In the 1984 film, The Karate Kid, a teen-aged boy who came to his teacher's home to learn karate was at first given only menial tasks:
Wax these cars—wax on with right hand, off with left hand, breathe in, breathe out. Sand this deck—right hand in circle, left hand in circle, breathe in, breathe out. Paint fence—wrist up, wrist down, right hand, left hand. Paint house—side to side, right hand, left hand.
Finally, the boy exploded: "You're supposed to be teaching me, but for four days I've been busting my ass and I haven't learned a goddam thing!"
"You learn plenty," said the teacher, and as the boy started to storm off, commanded him to return. "Look into my eyes. Show me 'sand floor,' he commanded, and as the boy reluctantly made the circles with his right and then left hand, the teacher threw punches that were blocked by the boy's sweeping hands.
"Show me 'wax on, wax off,' show me 'paint the fence,' show me 'paint the house.'" As the boy made these deeply practiced and now spontaneous movements, the teacher demonstrated how each had its place in karate. When the lesson was completed, without a word of explanation, the teacher bowed.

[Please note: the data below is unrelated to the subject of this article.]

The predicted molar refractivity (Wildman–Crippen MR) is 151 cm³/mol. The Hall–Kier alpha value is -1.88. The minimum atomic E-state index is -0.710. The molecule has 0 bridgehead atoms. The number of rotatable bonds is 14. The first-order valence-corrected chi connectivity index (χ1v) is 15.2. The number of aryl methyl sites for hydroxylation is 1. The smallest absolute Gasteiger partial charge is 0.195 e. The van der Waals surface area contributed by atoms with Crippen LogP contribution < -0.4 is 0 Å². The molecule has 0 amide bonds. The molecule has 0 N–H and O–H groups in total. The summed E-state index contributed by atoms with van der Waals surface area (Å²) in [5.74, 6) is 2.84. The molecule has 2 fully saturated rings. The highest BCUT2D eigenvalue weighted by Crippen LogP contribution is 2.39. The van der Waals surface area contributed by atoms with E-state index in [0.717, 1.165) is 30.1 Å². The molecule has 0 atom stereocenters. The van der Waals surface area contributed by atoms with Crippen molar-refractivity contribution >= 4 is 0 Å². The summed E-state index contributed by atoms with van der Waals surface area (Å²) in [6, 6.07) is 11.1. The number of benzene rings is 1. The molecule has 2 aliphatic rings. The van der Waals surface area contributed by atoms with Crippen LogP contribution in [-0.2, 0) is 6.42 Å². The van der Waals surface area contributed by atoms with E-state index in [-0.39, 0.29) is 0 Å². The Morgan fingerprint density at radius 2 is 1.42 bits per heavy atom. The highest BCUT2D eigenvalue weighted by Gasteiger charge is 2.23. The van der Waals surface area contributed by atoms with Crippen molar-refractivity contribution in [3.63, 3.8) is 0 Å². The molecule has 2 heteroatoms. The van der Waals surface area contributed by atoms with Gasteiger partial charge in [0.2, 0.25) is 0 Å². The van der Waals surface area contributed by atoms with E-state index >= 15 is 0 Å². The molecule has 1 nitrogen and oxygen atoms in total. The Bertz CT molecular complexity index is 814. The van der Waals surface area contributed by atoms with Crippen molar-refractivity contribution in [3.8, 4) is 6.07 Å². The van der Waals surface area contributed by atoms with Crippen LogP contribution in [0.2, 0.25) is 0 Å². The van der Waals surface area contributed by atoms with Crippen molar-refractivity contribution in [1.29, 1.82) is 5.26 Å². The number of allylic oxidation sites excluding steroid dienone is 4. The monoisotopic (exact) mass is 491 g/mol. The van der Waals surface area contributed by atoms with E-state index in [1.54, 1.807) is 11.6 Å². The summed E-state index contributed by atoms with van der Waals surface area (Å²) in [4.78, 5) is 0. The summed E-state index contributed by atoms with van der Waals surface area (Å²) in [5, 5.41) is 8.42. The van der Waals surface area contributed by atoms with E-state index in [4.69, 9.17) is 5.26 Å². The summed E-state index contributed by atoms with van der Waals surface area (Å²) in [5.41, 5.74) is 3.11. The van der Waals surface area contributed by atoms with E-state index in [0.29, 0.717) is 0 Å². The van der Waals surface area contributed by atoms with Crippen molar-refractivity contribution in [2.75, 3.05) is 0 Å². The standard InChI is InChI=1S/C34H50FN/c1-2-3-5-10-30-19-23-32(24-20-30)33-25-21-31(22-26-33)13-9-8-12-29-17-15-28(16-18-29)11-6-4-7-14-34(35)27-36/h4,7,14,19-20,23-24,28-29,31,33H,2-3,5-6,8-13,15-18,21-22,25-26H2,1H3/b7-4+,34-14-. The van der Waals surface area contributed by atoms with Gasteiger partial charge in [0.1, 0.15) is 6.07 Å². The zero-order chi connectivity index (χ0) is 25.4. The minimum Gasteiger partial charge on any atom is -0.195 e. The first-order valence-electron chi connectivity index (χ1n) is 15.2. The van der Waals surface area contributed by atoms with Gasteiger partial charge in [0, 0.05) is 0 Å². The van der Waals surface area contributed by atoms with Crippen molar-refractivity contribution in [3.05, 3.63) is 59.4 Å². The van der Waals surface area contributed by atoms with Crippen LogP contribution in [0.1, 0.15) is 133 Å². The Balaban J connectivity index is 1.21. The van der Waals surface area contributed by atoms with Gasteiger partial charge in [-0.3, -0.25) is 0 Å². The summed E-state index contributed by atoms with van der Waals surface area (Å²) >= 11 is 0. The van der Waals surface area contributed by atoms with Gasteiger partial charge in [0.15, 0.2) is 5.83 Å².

Like the Karate Kid, I didn't "get" it during the first few days of an Enneagram workshop with Claudio Naranjo thirty years ago. I’d come with the expectation that I’d be taught the steps to transformation, have my questions answered, and overcome the faults of my personality style.
Why is he spending so much time on these meditation and relationship exercises, these visualizations, I ranted to myself. These have nothing to do with the Enneagram! When is he going to start teaching?
"Close your eyes," said Naranjo, "breathe in, breathe out. Imagine a holy light shining down through the top of your head and filling your whole body with love. Now, open your eyes and look at your partner. Do not speak. Breathe in, breathe out, and let this light shine through you to your partner. Do not respond when it is your partner's turn to speak, do not judge, simply be present with this person and with the light."
And thus, the workshop continued. These simple exercises deepened our understanding of how our habitual responses become engaged, the nature of our unconscious pay-offs for maintaining the status quo, how we stop ourselves from disclosing private thoughts because we have an image to maintain or because we fear the discomfort such disclosure might bring, how we project our shortcomings onto others (especially in close relationships).
In those days, it was so easy for me to criticize events structured by others and so difficult for me to find myself. I saw how I’d been captive to several key patterns--difficulty knowing what I wanted, looking for others to provide a structure and through that structure discovering what I didn't want. I expected to be told how to remember myself. I didn't yet know I was remembering myself, that these experiences would reflect my self to me.